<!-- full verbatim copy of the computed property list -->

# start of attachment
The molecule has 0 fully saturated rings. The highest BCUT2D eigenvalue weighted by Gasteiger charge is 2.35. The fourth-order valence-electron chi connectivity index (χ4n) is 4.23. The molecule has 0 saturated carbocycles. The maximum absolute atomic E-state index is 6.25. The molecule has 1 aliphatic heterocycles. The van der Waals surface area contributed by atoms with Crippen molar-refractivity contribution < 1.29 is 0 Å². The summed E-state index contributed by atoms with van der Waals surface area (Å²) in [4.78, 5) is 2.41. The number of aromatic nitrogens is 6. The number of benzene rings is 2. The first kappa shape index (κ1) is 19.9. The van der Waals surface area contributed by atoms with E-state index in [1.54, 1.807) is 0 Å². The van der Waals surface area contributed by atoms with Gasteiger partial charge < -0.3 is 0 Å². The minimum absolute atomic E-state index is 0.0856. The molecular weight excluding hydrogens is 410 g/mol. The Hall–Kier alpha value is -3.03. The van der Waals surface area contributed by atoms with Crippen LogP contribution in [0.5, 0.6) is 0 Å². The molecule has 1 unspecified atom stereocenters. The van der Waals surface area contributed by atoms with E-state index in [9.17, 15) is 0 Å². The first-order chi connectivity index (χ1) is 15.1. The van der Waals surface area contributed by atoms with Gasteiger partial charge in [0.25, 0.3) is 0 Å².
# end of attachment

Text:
The molecule has 0 fully saturated rings. The highest BCUT2D eigenvalue weighted by Gasteiger charge is 2.35. The fourth-order valence-electron chi connectivity index (χ4n) is 4.23. The molecule has 0 saturated carbocycles. The maximum absolute atomic E-state index is 6.25. The molecule has 1 aliphatic heterocycles. The van der Waals surface area contributed by atoms with Crippen molar-refractivity contribution < 1.29 is 0 Å². The summed E-state index contributed by atoms with van der Waals surface area (Å²) in [4.78, 5) is 2.41. The number of aromatic nitrogens is 6. The number of benzene rings is 2. The first kappa shape index (κ1) is 19.9. The van der Waals surface area contributed by atoms with E-state index in [1.54, 1.807) is 0 Å². The van der Waals surface area contributed by atoms with Gasteiger partial charge < -0.3 is 0 Å². The minimum absolute atomic E-state index is 0.0856. The molecular weight excluding hydrogens is 410 g/mol. The Hall–Kier alpha value is -3.03. The van der Waals surface area contributed by atoms with Crippen LogP contribution in [0.5, 0.6) is 0 Å². The molecule has 1 unspecified atom stereocenters. The van der Waals surface area contributed by atoms with E-state index in [9.17, 15) is 0 Å². The first-order chi connectivity index (χ1) is 15.1. The van der Waals surface area contributed by atoms with Gasteiger partial charge in [0.25, 0.3) is 0 Å².